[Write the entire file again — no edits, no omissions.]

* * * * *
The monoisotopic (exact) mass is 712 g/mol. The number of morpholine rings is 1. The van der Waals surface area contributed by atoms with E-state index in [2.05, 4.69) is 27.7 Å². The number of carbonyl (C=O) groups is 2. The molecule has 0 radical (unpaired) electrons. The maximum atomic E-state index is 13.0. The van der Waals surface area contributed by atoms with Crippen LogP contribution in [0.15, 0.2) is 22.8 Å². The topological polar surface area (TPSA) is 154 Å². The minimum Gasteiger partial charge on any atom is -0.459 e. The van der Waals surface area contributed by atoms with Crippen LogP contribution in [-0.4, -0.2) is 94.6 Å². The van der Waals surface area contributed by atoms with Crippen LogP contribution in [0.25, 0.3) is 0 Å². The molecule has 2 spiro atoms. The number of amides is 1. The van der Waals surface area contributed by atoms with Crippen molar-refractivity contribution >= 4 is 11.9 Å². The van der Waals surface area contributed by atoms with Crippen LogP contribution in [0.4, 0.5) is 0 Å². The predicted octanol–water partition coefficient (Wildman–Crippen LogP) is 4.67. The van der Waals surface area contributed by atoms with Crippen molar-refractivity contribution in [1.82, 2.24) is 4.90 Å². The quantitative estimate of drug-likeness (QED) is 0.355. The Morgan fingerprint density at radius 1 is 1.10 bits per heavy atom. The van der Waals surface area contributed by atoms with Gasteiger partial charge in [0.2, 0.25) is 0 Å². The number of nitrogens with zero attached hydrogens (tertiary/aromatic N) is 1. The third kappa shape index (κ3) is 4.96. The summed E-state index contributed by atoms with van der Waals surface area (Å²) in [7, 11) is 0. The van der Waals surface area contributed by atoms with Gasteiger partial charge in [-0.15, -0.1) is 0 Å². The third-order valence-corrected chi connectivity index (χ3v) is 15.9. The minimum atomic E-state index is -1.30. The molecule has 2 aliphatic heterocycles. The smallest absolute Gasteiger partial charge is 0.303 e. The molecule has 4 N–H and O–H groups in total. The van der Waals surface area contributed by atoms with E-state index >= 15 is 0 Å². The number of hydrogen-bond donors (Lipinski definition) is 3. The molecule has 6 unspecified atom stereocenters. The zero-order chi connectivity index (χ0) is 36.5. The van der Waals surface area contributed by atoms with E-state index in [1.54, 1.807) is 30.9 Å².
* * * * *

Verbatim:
The monoisotopic (exact) mass is 712 g/mol. The number of morpholine rings is 1. The van der Waals surface area contributed by atoms with E-state index in [2.05, 4.69) is 27.7 Å². The number of carbonyl (C=O) groups is 2. The molecule has 0 radical (unpaired) electrons. The maximum atomic E-state index is 13.0. The van der Waals surface area contributed by atoms with Crippen LogP contribution in [0.15, 0.2) is 22.8 Å². The topological polar surface area (TPSA) is 154 Å². The minimum Gasteiger partial charge on any atom is -0.459 e. The van der Waals surface area contributed by atoms with Crippen LogP contribution in [-0.4, -0.2) is 94.6 Å². The van der Waals surface area contributed by atoms with Crippen LogP contribution in [0.25, 0.3) is 0 Å². The molecule has 2 spiro atoms. The number of amides is 1. The van der Waals surface area contributed by atoms with Crippen molar-refractivity contribution >= 4 is 11.9 Å². The van der Waals surface area contributed by atoms with Crippen LogP contribution in [0.4, 0.5) is 0 Å². The predicted octanol–water partition coefficient (Wildman–Crippen LogP) is 4.67. The van der Waals surface area contributed by atoms with Crippen molar-refractivity contribution in [1.82, 2.24) is 4.90 Å². The quantitative estimate of drug-likeness (QED) is 0.355. The Morgan fingerprint density at radius 1 is 1.10 bits per heavy atom. The van der Waals surface area contributed by atoms with Gasteiger partial charge in [0.2, 0.25) is 0 Å². The number of nitrogens with zero attached hydrogens (tertiary/aromatic N) is 1. The third kappa shape index (κ3) is 4.96. The summed E-state index contributed by atoms with van der Waals surface area (Å²) in [7, 11) is 0. The van der Waals surface area contributed by atoms with Gasteiger partial charge in [-0.15, -0.1) is 0 Å². The third-order valence-corrected chi connectivity index (χ3v) is 15.9. The minimum atomic E-state index is -1.30. The molecule has 2 aliphatic heterocycles. The smallest absolute Gasteiger partial charge is 0.303 e. The molecule has 4 N–H and O–H groups in total. The van der Waals surface area contributed by atoms with E-state index >= 15 is 0 Å². The number of hydrogen-bond donors (Lipinski definition) is 3. The molecule has 6 unspecified atom stereocenters. The zero-order chi connectivity index (χ0) is 36.5. The van der Waals surface area contributed by atoms with E-state index in [1.54, 1.807) is 30.9 Å².